Updated review copy provided by the author originally for the blog tour
The coolest thing about Megan Duncan’s Released is the mere fact that the characters seemed to be around before and during the “apocalypse.” I mean, compared to most dystopian books out there, it’s generations – at least to the point where the people are used to the way the new things are and are basically happy with the way everything is.
At least, until something bad happens. Then the ball gets rolling, the main character starts to question everything, s/he probably meets the love of their life, they find more rebels, they join the rebellion, they take down the government and start all over again! And maybe, just maybe, there will be a happily ever after.
That sort of depends on what the author is up to. I’m no mind reader, of course, and I’d rather not be a mind reader because as much as that sounds really cool, I would probably go insane reading everyone’s thoughts. If that ever happens, I demand to be home-schooled. That way… I can try and control it before testing my tolerance out in the world.
I had also hoped there would be zombies involved from the way the demons were described, but really, the so-called zombies were… demons. (That was before the demon part was revealed.)
The uncoolest thing about Released is the mere fact the book starts heading in a romance like direction at like, 15% of the book. At the time, it wasn’t terribly a problem because it wasn’t as obvious to the point where I can hear the character implying, “OMG HE’S SO HOT AND I WANT TO TAKE HIS CLOTHES OFF”. Yes, that’s happened. In a Young Adult book no less (I DNFed it before my eyes came upon awkwardness and lost its purity). Another had a sex scene. Graphic and all. If you want my blogger horror stories, maybe I’ll plan one for Halloween next year. Snarky and Sarcastic Sophia is likely to appear.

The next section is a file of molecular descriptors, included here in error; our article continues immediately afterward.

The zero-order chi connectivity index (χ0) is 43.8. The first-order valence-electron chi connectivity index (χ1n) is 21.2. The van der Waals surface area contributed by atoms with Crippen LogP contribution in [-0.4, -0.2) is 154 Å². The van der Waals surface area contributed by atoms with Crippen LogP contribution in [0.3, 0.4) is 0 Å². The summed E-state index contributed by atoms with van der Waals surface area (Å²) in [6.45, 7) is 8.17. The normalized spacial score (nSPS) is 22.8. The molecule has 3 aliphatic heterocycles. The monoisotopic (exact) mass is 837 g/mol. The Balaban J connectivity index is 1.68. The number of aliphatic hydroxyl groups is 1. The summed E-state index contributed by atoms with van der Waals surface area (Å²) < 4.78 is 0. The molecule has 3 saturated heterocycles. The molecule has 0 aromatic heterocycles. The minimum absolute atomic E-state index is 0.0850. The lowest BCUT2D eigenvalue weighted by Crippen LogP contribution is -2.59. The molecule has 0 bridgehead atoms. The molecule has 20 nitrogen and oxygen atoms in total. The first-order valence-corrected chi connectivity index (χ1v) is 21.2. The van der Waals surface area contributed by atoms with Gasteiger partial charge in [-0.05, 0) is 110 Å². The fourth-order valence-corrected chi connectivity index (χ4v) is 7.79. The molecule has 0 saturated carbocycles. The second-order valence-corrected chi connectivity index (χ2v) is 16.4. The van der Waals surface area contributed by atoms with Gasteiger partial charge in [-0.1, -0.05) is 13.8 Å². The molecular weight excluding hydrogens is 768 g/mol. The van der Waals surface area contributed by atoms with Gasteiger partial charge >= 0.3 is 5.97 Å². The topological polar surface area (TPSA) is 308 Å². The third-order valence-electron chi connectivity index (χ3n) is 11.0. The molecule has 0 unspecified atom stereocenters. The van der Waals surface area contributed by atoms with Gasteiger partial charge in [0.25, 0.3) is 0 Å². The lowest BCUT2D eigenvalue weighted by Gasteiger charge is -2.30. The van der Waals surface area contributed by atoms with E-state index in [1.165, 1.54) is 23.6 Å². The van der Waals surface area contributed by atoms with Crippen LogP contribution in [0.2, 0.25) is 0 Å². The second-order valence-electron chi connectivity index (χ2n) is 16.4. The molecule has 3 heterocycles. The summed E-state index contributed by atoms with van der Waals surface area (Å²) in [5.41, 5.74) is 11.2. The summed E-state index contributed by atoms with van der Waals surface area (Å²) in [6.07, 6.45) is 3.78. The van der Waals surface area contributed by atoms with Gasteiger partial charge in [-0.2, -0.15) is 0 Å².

Here’s where it actually becomes a semi-big problem: a character just enters the book – the entire picture! – and the main character is like, “Oooo, I think she’s gotta a crush on him!” AFTER said person crushing on a person decided to help out during an attack… which is what I really don’t get. Said person could just have a kind heart and soul. I mean, this is the “apocalypse!” Isn’t this about surviving and trusting virtually no one?
Released, however, is very fast paced. Action, action, action. Hoorah! But despite the fast pace – has its perks sometimes, but not always a good thing (Sophia likes details. She wants to know the characters like the back of her hand) – I feel like I’m reading Cormac McCarthy’s The Road again. Just with names and not “the man” or “the boy.” I’m obviously not planning to stick around only to find out all the main characters die except for one*. Sounds very Hamlet-y, doesn’t it (Best required literature read of last year.)? The fast-paced first book in the Agents of Evil series will most likely be great for those who want to go through a book fast enough and don’t pay attention to the details, OR they have much more patience than me.
*Note: Whether or not the characters actually die at the end of the series is unknown to me. I also had better books to look forward to.
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